Illinois Prison Officials Accused of Abusing Transgender Inmate
Illinois prison officials are being accused of letting a transgender inmate be harassed and assaulted.
Strawberry Hampton is 27 years old, and her lawyer says she’s lived as a woman since the age of 5.
But the Department of Corrections classifies her as a male, named Deon Hampton — in keeping with Hampton’s birth certificate.
That’s meant housing Hampton in a series of all-male prisons.
“She has been repeatedly physically and verbally harassed — physically attacked — by men, both staff and prisoners, at every men’s prison she’s been housed at,” says her lawyer Alan Mills, with the Uptown People's Law Center.
Hampton is serving time for burglary and could get out next summer. Mills says prior complaints have gotten Hampton moved from Pickneyville to Menard to Lawrence and now Dixon Correctional Center — all male prisons.
“This is about safety,” Mills says. “If the Department of Corrections was able to keep her safe in a man’s facility, then they have an argument. But they’ve now tried four different facilities. Every one has proven that they cannot do it.”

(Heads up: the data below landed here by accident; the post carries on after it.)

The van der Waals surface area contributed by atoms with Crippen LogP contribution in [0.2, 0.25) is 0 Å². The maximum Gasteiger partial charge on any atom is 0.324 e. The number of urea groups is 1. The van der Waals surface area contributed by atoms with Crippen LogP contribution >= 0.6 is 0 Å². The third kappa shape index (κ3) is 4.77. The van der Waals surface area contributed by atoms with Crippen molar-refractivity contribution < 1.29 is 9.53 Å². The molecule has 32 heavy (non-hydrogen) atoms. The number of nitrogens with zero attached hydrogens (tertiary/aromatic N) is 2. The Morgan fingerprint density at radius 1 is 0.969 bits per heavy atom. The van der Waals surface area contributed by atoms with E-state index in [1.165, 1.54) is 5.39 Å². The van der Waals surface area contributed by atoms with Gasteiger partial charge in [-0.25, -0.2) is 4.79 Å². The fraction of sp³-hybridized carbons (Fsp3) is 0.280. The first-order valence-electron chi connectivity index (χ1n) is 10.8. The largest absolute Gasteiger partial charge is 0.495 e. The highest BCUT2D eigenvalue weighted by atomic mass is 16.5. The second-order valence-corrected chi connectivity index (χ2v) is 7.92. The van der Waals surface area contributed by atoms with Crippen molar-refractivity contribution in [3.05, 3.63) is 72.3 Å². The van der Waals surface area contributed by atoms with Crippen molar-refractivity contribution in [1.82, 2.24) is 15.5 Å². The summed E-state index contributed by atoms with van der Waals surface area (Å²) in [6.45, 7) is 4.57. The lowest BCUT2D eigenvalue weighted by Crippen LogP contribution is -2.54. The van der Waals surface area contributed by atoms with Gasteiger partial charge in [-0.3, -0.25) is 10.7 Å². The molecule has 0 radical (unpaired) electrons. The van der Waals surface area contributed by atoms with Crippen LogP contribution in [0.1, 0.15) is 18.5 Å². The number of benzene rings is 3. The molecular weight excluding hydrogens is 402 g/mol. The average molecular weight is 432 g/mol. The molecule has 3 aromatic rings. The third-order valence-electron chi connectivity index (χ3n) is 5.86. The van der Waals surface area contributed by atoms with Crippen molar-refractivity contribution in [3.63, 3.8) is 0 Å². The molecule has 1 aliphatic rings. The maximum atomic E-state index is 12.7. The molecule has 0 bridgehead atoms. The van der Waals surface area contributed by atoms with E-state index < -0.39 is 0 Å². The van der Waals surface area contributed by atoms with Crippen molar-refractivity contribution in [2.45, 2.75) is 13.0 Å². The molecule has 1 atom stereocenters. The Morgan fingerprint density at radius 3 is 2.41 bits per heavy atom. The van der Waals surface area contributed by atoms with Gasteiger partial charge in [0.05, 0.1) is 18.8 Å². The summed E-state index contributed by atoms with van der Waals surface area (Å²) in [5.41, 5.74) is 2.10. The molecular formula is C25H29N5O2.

According to Mils, Hampton has also been put in segregation — against the advice of a mental health professional — where she’s made multiple suicide attempts.
He says Illinois is housing 28 transgender women in all-male prisons.
The Department of Corrections declined to answer a list of questions relating to Hampton. Spokeswoman Lindsey Hess says such information is part of an inmate's master file, which is confidential.
Although Hampton's lawyers say she's lived as a woman since age 5, Illinois prison records list Hampton's gender as male.
But Hess did issue a general statement saying "offender safety is paramount” and "all allegations of sexual abuse and harassment are taken seriously and investigated.”
She also says there have been times when a transgender woman has been assigned to a female facility. “These housing assignments were carefully considered by a team of medical, mental health and security professionals,” Hess said.